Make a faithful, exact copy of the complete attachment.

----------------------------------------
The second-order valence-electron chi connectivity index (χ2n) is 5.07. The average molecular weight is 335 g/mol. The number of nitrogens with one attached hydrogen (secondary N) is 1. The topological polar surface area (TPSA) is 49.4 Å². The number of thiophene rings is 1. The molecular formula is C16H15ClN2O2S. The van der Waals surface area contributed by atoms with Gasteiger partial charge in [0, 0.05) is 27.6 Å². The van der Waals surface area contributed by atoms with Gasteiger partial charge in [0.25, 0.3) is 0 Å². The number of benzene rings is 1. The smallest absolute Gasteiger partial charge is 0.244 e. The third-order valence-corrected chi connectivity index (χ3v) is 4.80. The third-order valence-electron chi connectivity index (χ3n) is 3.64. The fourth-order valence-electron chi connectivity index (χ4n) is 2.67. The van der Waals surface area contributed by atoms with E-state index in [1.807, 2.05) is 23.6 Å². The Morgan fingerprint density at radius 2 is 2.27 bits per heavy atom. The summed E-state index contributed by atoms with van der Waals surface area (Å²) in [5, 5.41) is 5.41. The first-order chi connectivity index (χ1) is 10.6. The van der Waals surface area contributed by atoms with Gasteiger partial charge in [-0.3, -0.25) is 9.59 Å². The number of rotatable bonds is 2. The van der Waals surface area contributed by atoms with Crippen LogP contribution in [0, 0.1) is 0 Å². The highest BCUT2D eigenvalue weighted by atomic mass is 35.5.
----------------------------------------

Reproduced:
The second-order valence-electron chi connectivity index (χ2n) is 5.07. The average molecular weight is 335 g/mol. The number of nitrogens with one attached hydrogen (secondary N) is 1. The topological polar surface area (TPSA) is 49.4 Å². The number of thiophene rings is 1. The molecular formula is C16H15ClN2O2S. The van der Waals surface area contributed by atoms with Gasteiger partial charge in [0, 0.05) is 27.6 Å². The van der Waals surface area contributed by atoms with Gasteiger partial charge in [0.25, 0.3) is 0 Å². The number of benzene rings is 1. The smallest absolute Gasteiger partial charge is 0.244 e. The third-order valence-corrected chi connectivity index (χ3v) is 4.80. The third-order valence-electron chi connectivity index (χ3n) is 3.64. The fourth-order valence-electron chi connectivity index (χ4n) is 2.67. The van der Waals surface area contributed by atoms with E-state index in [1.807, 2.05) is 23.6 Å². The Morgan fingerprint density at radius 2 is 2.27 bits per heavy atom. The summed E-state index contributed by atoms with van der Waals surface area (Å²) in [5, 5.41) is 5.41. The first-order chi connectivity index (χ1) is 10.6. The van der Waals surface area contributed by atoms with Gasteiger partial charge in [-0.3, -0.25) is 9.59 Å². The number of rotatable bonds is 2. The van der Waals surface area contributed by atoms with Crippen LogP contribution in [0, 0.1) is 0 Å². The highest BCUT2D eigenvalue weighted by atomic mass is 35.5.